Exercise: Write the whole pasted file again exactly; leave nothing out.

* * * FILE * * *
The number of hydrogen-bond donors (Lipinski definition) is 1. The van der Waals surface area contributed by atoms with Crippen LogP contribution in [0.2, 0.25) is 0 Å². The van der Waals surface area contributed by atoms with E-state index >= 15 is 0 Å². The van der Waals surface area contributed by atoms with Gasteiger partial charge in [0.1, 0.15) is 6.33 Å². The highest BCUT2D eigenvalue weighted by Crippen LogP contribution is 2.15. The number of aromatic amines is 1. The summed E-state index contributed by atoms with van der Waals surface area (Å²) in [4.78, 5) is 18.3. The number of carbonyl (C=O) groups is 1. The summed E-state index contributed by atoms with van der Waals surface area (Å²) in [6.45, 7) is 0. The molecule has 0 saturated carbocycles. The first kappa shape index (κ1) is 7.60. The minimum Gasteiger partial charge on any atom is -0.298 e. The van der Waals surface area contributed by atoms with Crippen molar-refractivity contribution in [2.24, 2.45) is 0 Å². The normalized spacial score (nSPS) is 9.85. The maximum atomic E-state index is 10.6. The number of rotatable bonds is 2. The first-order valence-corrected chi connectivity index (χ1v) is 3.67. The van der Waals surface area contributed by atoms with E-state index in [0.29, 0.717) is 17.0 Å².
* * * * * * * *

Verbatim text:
The number of hydrogen-bond donors (Lipinski definition) is 1. The van der Waals surface area contributed by atoms with Crippen LogP contribution in [0.2, 0.25) is 0 Å². The van der Waals surface area contributed by atoms with E-state index >= 15 is 0 Å². The van der Waals surface area contributed by atoms with Gasteiger partial charge in [0.1, 0.15) is 6.33 Å². The highest BCUT2D eigenvalue weighted by Crippen LogP contribution is 2.15. The number of aromatic amines is 1. The summed E-state index contributed by atoms with van der Waals surface area (Å²) in [4.78, 5) is 18.3. The number of carbonyl (C=O) groups is 1. The summed E-state index contributed by atoms with van der Waals surface area (Å²) in [6.45, 7) is 0. The molecule has 0 saturated carbocycles. The first kappa shape index (κ1) is 7.60. The minimum Gasteiger partial charge on any atom is -0.298 e. The van der Waals surface area contributed by atoms with Crippen molar-refractivity contribution in [2.24, 2.45) is 0 Å². The normalized spacial score (nSPS) is 9.85. The maximum atomic E-state index is 10.6. The number of rotatable bonds is 2. The first-order valence-corrected chi connectivity index (χ1v) is 3.67. The van der Waals surface area contributed by atoms with E-state index in [0.29, 0.717) is 17.0 Å².